Necessity is the mother of invention: an innovative hospitalist-resident initiative for improving quality and reducing readmissions from skilled nursing facilities
Journal of community hospital internal medicine perspectives
: Hospital readmissions have been a major challenge to the US health system. Medicare data shows that approximately 25% of Medicare skilled nursing facility (SNF) residents are readmitted back to the hospital within 30 days. Some of the major reasons for high readmission rates include fragmented information exchange during transitions of care and limited access to physicians round-the-clock in SNFs. These represent safety, quality, and health outcome concerns. : The goal of the project was to reduce hospital readmission rates from SNFs by improving transition of care and increasing physician availability in SNFs (five to seven days a week physical presence with 24/7 accessibility by phone). : We proposed a model whereby a hospitalist-led team, including the resident on the geriatrics rotation, followed patients discharged from the hospital to one SNF. Readmission rates pre- and post-implementation were compared. : The period between January 2014 and June 2014 served as the baseline and showed readmission rate of 32.32% from the SNF back to the hospital. After we implemented the new hospitalist SNF model in June 2014, readmission rates decreased to 23.96% between July 2014 and December 2014. From January 2015 to June 2015, the overall readmission rate from the SNF reduced further to 16.06%. Statistical analysis revealed a post-intervention odds ratio of 0.403 (p < 0.001). : The government is piloting several care models that incentivize value- based behavior. Our study strongly suggests that the hospitalist-resident continuity model of following patients to the SNFs can significantly decrease 30-days hospital readmission rates.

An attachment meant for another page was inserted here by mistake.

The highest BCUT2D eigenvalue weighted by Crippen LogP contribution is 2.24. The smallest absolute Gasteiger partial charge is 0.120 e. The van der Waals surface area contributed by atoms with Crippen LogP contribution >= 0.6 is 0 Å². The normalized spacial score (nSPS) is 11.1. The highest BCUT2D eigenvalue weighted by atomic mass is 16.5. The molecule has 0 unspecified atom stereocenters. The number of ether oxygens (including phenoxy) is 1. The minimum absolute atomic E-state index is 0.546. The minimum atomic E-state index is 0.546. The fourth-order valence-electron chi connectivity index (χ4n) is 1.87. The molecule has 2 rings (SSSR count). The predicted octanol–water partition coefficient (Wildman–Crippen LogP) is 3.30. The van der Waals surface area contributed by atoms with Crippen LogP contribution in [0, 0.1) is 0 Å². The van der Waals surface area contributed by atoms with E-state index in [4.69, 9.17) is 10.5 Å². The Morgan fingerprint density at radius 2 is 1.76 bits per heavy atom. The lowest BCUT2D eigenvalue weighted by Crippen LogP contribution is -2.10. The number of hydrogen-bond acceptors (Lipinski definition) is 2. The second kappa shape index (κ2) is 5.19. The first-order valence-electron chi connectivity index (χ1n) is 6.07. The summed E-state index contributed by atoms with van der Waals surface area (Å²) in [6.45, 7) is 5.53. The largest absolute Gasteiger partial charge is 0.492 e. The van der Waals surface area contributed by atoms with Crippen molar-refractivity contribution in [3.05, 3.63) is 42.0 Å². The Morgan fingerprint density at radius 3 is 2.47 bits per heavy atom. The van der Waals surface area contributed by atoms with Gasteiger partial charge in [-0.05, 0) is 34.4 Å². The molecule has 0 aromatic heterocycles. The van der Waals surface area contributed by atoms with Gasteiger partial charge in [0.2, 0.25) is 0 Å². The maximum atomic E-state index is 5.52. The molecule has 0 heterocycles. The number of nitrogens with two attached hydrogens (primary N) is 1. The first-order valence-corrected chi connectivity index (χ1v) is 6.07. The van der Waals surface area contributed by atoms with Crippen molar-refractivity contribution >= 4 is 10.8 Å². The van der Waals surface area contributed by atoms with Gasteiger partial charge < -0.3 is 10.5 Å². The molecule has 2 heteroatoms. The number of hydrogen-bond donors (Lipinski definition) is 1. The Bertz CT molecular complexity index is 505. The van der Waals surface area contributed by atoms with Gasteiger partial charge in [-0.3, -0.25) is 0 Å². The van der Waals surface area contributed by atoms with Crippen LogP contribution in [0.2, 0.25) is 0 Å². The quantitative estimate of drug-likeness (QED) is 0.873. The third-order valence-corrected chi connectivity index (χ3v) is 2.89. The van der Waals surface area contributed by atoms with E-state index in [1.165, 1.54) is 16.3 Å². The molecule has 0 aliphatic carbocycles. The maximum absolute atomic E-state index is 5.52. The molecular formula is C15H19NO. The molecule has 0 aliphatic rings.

Petigara, Sunny; Krishnamurthy, Mahesh; and Livert, David, "Necessity is the mother of invention: an innovative hospitalist-resident initiative for improving quality and reducing readmissions from skilled nursing facilities" (2017). Center for Primary Care & Community Health Research @SLUHN Articles & Publications. 24.